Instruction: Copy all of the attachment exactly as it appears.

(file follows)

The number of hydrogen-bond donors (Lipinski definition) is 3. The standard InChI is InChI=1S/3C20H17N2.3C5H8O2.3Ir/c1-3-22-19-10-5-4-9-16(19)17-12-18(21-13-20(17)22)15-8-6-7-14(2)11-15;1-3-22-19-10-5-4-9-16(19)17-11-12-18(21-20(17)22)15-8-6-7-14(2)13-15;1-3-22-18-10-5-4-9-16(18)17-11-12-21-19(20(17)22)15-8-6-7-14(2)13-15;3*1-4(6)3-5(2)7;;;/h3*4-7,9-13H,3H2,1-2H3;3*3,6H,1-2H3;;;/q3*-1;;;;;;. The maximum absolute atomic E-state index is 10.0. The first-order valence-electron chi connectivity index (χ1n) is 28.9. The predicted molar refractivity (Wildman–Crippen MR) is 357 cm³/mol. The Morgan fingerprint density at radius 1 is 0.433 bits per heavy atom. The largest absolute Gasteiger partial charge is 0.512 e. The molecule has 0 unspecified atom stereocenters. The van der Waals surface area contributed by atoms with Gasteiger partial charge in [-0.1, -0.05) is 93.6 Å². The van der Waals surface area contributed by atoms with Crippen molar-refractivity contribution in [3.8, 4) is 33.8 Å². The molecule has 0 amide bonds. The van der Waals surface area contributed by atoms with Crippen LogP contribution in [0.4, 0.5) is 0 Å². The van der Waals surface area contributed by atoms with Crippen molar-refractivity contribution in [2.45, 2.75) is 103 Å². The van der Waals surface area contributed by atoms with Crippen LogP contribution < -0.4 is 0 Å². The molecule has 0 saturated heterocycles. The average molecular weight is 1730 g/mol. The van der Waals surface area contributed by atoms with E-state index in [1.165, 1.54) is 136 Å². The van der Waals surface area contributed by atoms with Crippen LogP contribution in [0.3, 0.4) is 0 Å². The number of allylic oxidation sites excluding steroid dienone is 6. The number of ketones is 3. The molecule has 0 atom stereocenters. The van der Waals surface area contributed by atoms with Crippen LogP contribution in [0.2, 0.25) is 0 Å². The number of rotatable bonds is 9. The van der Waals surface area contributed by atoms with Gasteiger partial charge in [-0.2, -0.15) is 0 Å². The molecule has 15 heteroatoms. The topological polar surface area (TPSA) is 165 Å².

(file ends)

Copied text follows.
The number of hydrogen-bond donors (Lipinski definition) is 3. The standard InChI is InChI=1S/3C20H17N2.3C5H8O2.3Ir/c1-3-22-19-10-5-4-9-16(19)17-12-18(21-13-20(17)22)15-8-6-7-14(2)11-15;1-3-22-19-10-5-4-9-16(19)17-11-12-18(21-20(17)22)15-8-6-7-14(2)13-15;1-3-22-18-10-5-4-9-16(18)17-11-12-21-19(20(17)22)15-8-6-7-14(2)13-15;3*1-4(6)3-5(2)7;;;/h3*4-7,9-13H,3H2,1-2H3;3*3,6H,1-2H3;;;/q3*-1;;;;;;. The maximum absolute atomic E-state index is 10.0. The first-order valence-electron chi connectivity index (χ1n) is 28.9. The predicted molar refractivity (Wildman–Crippen MR) is 357 cm³/mol. The Morgan fingerprint density at radius 1 is 0.433 bits per heavy atom. The largest absolute Gasteiger partial charge is 0.512 e. The molecule has 0 unspecified atom stereocenters. The van der Waals surface area contributed by atoms with Gasteiger partial charge in [-0.1, -0.05) is 93.6 Å². The van der Waals surface area contributed by atoms with Crippen molar-refractivity contribution in [3.8, 4) is 33.8 Å². The molecule has 0 amide bonds. The van der Waals surface area contributed by atoms with Crippen LogP contribution in [0.4, 0.5) is 0 Å². The van der Waals surface area contributed by atoms with Crippen molar-refractivity contribution in [2.45, 2.75) is 103 Å². The van der Waals surface area contributed by atoms with Crippen LogP contribution < -0.4 is 0 Å². The molecule has 0 saturated heterocycles. The average molecular weight is 1730 g/mol. The van der Waals surface area contributed by atoms with E-state index in [1.165, 1.54) is 136 Å². The van der Waals surface area contributed by atoms with Crippen LogP contribution in [0.3, 0.4) is 0 Å². The number of allylic oxidation sites excluding steroid dienone is 6. The number of ketones is 3. The molecule has 0 atom stereocenters. The van der Waals surface area contributed by atoms with Crippen LogP contribution in [0.2, 0.25) is 0 Å². The number of rotatable bonds is 9. The van der Waals surface area contributed by atoms with Gasteiger partial charge in [-0.2, -0.15) is 0 Å². The molecule has 15 heteroatoms. The topological polar surface area (TPSA) is 165 Å².